A spokesman for NHS Tayside said the manufacturer was working closely with its public health team and all arrangements for contact tracing and self-isolation were in place.
“Staff are being given appropriate advice and additional support from their relevant Local Authority if needed,” the spokesman added. “The multi-agency Incident Management Team (IMT) continues to keep the situation under close review and the factory remains open.
“Food Standards Scotland have confirmed there is currently no evidence that food is a source of coronavirus and it is very unlikely it can be transmitted through the consumption of food.”
2 Sisters confirmed a previous coronavirus outbreak at the Coupar Angus site in August last year, related to a community cluster in the Perth and Kinross area local to the factory. The manufacturer temporarily suspended operations to help prevent the spread of the virus.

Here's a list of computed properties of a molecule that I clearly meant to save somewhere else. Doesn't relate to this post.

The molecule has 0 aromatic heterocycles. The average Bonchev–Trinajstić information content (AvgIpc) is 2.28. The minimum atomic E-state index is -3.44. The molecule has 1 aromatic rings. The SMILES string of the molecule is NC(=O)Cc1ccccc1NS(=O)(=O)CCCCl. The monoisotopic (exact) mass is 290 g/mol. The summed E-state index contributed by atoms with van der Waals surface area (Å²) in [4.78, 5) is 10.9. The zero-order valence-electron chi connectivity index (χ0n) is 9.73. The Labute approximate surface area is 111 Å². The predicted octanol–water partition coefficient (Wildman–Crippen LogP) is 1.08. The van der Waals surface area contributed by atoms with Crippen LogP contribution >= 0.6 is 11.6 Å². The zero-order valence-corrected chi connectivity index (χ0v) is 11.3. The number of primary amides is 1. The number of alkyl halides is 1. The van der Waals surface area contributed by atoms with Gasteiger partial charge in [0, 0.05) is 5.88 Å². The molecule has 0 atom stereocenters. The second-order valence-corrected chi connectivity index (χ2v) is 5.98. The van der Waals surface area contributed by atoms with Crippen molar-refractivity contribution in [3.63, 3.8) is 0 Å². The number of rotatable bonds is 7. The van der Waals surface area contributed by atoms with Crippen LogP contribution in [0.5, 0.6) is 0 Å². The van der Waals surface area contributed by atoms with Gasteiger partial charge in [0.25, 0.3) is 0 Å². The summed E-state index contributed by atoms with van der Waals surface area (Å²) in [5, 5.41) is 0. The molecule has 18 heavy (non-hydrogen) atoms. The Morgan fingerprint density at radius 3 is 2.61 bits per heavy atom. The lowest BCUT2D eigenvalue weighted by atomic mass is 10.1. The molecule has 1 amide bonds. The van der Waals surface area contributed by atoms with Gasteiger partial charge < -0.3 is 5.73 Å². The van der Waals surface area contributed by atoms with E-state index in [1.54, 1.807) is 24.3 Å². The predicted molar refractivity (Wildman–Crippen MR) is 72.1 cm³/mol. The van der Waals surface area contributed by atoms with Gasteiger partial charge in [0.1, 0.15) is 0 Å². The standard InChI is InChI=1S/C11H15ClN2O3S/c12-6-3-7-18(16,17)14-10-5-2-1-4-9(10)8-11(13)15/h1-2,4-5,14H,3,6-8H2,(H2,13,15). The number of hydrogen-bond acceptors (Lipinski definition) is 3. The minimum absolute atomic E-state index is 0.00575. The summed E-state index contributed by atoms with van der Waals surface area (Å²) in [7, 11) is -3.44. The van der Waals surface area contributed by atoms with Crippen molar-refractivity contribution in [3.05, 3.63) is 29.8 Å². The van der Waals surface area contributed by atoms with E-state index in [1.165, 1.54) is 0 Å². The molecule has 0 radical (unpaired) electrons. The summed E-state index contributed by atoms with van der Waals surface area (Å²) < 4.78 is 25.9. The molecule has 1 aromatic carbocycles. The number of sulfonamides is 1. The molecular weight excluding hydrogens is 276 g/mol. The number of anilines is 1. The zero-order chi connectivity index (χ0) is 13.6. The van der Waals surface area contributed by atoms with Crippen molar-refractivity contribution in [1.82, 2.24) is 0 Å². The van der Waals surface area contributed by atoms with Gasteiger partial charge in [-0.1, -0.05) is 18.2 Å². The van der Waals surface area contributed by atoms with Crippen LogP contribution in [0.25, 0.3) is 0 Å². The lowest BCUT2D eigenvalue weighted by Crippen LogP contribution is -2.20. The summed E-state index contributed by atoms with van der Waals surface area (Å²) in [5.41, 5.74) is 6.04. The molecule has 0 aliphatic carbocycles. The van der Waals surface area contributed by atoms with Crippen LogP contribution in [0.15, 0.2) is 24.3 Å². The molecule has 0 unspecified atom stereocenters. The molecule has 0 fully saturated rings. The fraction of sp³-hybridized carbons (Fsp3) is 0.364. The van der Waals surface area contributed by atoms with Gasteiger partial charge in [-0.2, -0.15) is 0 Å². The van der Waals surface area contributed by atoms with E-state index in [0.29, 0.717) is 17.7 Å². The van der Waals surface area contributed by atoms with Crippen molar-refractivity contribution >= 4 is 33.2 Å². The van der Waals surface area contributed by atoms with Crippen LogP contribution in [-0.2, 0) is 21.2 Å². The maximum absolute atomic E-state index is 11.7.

Commenting on the recent outbreak, a Food Standards Scotland spokesman said: “All staff from the affected unit are following public health advice and isolating, and the plant continues to operate with appropriate Covid-19 infection prevention measures in place.”
Meat processing plants have been the worst hit for coronavirus outbreaks since the pandemic began early last year. However, there has been debate about whether the source of infections stems from the factories themselves or the nearby communities where many production line workers live.
Banham Poultry confirmed cases of COVID-19 at its Norfolk site in August last year. Rowan Foods in Wrexham reported hundreds of cases of the virus in July, while Kepak was also badly hit at its Merthyr site.
The Trades Union Congress warned that food factories could become ‘super spreaders’ of the disease, a claim that was challenged by the British Meat Processors’ Association (BMPA).
The BMPA instead squared the blame on the mass reopening of restaurants after the second lockdown was lifted, as well as the return of students to schools and universities en masse.